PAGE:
Beneficial bacteria given to mothers who are stressed during the third trimester prevented an autism-like disorder in the children, reported a new animal study.

The researchers at the University of Colorado Boulder demonstrated that maternal exposure to certain immune-modulating microbes can dampen inflammation which can positively impact the child’s brain and central nervous system.

The study is one of the first to suggest that such exposures during pregnancy could influence the neurodevelopment of a fetus.

Older studies conducted in human beings have demonstrated that maternal stress during pregnancy can lead to systemic inflammation in both the mother and the developing fetus. It is also a risk factor for neurodevelopmental syndromes including autism.

In their previous study, the researchers found that when rats were stressed and given a drug named as terbutaline, which is prescribed to delay preterm labor, their offspring developed an autism-like syndrome. They exhibited hallmark features of autism including social deficits and repetitive behavior. Some of them also developed an epilepsy-like seizure disorder.

“Our fundamental question with this new study was whether we could use an immunoregulatory microbe to prevent the long-term consequences of environmental stressors during pregnancy," the study’s first author Zachariah Smith, a post-doctoral researcher in Barth's lab told News Medical

The Study

The researchers exposed rats to mild stressors and gave them terbutaline during the equivalent of the third trimester of pregnancy in human beings.

Half of them were also administered a heat-killed preparation of a friendly bacterium called ‘Mycobacterium vaccae’. Previous studies have demonstrated that the bacterium had lasting anti-inflammatory effects on the brain. They also had a control group of rats that received no treatments at all.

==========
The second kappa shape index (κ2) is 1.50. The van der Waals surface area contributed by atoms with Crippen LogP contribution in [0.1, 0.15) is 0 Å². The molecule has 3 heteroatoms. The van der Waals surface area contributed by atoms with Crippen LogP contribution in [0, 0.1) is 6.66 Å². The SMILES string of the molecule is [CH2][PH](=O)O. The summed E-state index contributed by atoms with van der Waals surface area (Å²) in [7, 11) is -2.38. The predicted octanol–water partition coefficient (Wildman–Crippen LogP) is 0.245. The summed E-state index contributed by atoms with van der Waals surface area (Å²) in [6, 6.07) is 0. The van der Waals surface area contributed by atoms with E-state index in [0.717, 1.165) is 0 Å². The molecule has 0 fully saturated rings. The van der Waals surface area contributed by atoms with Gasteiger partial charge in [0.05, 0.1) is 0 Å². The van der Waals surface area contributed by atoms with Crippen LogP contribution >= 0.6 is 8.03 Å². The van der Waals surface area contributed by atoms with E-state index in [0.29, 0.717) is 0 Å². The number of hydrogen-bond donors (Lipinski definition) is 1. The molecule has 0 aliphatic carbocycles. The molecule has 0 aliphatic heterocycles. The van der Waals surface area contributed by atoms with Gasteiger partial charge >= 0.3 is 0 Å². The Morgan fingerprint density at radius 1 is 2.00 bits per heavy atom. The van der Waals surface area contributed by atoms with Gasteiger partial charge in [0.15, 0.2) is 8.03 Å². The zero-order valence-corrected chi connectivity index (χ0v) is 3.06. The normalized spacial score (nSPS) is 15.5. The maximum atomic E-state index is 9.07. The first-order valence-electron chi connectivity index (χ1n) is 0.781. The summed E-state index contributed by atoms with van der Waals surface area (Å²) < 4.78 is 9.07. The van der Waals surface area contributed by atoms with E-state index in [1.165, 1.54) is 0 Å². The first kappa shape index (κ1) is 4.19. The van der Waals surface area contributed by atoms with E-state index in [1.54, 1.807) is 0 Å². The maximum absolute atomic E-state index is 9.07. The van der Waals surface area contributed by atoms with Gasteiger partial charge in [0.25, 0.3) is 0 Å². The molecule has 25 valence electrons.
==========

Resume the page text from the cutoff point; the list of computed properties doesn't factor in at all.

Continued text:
At two and four months, the rat pups underwent a series of tests to assess their social interaction and to determine if they exhibited repetitive behaviors.

Key findings:

  • Immunization with M.vaccae provided some protection against the ill effects of environmental stressors during development, specifically autism-like behavior
  • The inoculation did not protect against the development of seizure disorders

The researchers also highlighted the fact that they aren’t developing an autism-vaccine and that they aren’t suggesting that microbial interventions could reverse the disorder in autistic children. The study only reinforces the idea that exposure to beneficial microorganisms can play a critical role in brain development in utero.

"This is the first maternal intervention that I know of that has been able to prevent an autism-like syndrome, including the behavioral and social aspects. If this could be replicated in humans, that would be pretty profound," Christopher Lowry, Co-author, Associate Professor, Department of Integrative Physiology, University of Colorado Boulder told News Medical Life Sciences.

Resilience may reduce stress and postpartum depression during pregnancy, a new study states. Image by Pexels from Pixabay